For many Russian writers, Mussorgsky was not merely portraying his own times; he was dealing in eternals. 'The past is the present,' he wrote to his friend Stassov in 1872, two years before completing his final revision of Boris. This theme became the basis, 15 years ago, of a memorable passage in Testimony, the controversial book claiming to be the memoirs of the composer, and passionate Mussorgsky fan, Shostakovich. The author calls it 'the eternal Russian problem'.

'I'm sure this is connected with that strange timeless quality in the opera,' says Abbado, 'the absence of normal development. Mussorgsky wanted to emphasise the cyclical element - the fact that these things will recur, again and again. And look at Russia now] Again we have a Tsar Boris, an unpopular ruler, whose very legitimacy as a ruler is question. Again we have a pretender - a dangerous upstart, who is drawing intense popular support. The people want a leader. Will they go for the wrong one? And there are the Idiot's words at the end - 'Weep, weep Russian people, starving people.' It is all very uncomfortable.'

At the same time, Boris is a celebration of Russia, the sorrows, the grandeur and the homely, earthy details. Even the Tsar's daughter is first heard singing a folk-song - or something like one. As Abbado says, all this is more pronounced when Rimsky's refinements are removed.

But is de-Rimskying Boris all gain? What about the old charge that Mussorgsky was technically clumsy? 'Most of it was based on misunderstanding, I think, particularly when it comes to harmony or rhythm, or the character of the vocal line. But I would agree that sometimes Mussorgsky's orchestration needs a little . . . help. There are wonderful effects, like the bells, or the sound of the clock. I have tried to make my alterations very discreet. I have not made big colour changes like Rimsky or Shostakovich in his version. Perhaps you will not notice?'

Those who feel like responding to Abbado's challenge have an excellent opportunity to do so in the new recording made in the Philharmonie around the November concert performances. Having heard the first of those very 'live' versions, I felt initially that it was a shame Sony hadn't taped the concerts themselves. But the recording has a similar urgency and attention to detail. And there's more music, as Abbado has included both the 1869 and 1874 versions of Act 4 scene 1. The cast is nearly the same as in the concert performances. Sergei Larin's ardent Grigory is there, as is Philip Langridge's insinuating Shuisky, the robustly comic double-act of Gleb Nikolsky and Helmut Wildhaber as the two monks, and Anatoly Kotcherga's Boris.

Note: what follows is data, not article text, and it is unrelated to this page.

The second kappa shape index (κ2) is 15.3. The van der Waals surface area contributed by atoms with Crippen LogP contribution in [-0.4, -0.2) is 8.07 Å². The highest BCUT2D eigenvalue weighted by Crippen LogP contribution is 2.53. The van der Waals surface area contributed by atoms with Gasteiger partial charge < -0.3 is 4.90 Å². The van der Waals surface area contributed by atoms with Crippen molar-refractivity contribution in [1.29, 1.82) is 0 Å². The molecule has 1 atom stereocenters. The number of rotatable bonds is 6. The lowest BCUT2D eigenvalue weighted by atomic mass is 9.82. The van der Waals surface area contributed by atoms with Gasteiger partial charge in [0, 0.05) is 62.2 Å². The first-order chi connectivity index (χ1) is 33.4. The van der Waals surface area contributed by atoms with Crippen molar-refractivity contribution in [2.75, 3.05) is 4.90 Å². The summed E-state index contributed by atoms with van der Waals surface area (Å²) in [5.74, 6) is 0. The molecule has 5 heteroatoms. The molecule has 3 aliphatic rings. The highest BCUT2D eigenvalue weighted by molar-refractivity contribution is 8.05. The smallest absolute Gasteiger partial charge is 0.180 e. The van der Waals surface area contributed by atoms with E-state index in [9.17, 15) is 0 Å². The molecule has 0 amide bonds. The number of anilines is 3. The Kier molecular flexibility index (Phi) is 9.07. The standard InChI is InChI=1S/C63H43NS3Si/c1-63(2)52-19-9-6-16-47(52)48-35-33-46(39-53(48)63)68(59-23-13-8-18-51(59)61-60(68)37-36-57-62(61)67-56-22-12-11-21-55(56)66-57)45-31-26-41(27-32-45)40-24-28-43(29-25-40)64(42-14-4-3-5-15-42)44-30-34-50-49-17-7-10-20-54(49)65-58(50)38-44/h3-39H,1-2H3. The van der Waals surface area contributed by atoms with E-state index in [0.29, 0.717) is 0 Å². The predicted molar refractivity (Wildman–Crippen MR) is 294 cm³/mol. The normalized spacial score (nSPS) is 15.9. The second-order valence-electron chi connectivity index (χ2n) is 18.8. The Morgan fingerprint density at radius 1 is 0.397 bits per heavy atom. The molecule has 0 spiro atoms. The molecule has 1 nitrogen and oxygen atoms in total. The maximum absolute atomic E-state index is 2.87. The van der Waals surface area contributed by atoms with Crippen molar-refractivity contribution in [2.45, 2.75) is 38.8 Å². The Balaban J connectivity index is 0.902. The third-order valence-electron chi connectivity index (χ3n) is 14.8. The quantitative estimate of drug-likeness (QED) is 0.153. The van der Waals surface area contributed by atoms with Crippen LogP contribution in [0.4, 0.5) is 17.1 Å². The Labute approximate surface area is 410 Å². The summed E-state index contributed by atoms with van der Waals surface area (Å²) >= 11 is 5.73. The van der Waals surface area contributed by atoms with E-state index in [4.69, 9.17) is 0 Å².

At the mention of Kotcherga, Abbado smiles broadly. 'There is a Boris . . . But don't forget the chorus, and the orchestra. The Berlin Philharmonic and I talked very hard about Russian sound - the dark strings, like a choir themselves. And the results . . . well, you have heard. Superb. But the choral singing, which is as important as any solo role . . . The Tolz Boys' Choir worked so hard at the Russian, and there is such an edge to the sound - excellent] But the Slovak Philharmonic Chorus were perfect - just the right Slavonic richness and intensity. The mezzos and the basses . . . beautiful] To get that right is . . . essential.'

Abbado's new recording of 'Boris Godunov' is out now on Sony S3K 58977

(Photograph omitted)

PROMOTED VIDEO
Have you tried new the Independent Digital Edition apps?
Arts and Entertainment

ebooksNow available in paperback
Arts and Entertainment

ebooks
Arts and Entertainment
Mark, Katie and Sanjay in The Apprentice boardroom
TV
Arts and Entertainment

Film The critics but sneer but these unfashionable festive films are our favourites

Arts and Entertainment
Frances O'Connor and James Nesbitt in 'The Missing'

TV We're so close to knowing what happened to Oliver Hughes, but a last-minute bluff crushes expectations

Arts and Entertainment
Joey Essex will be hitting the slopes for series two of The Jump

TV

Who is taking the plunge?
Arts and Entertainment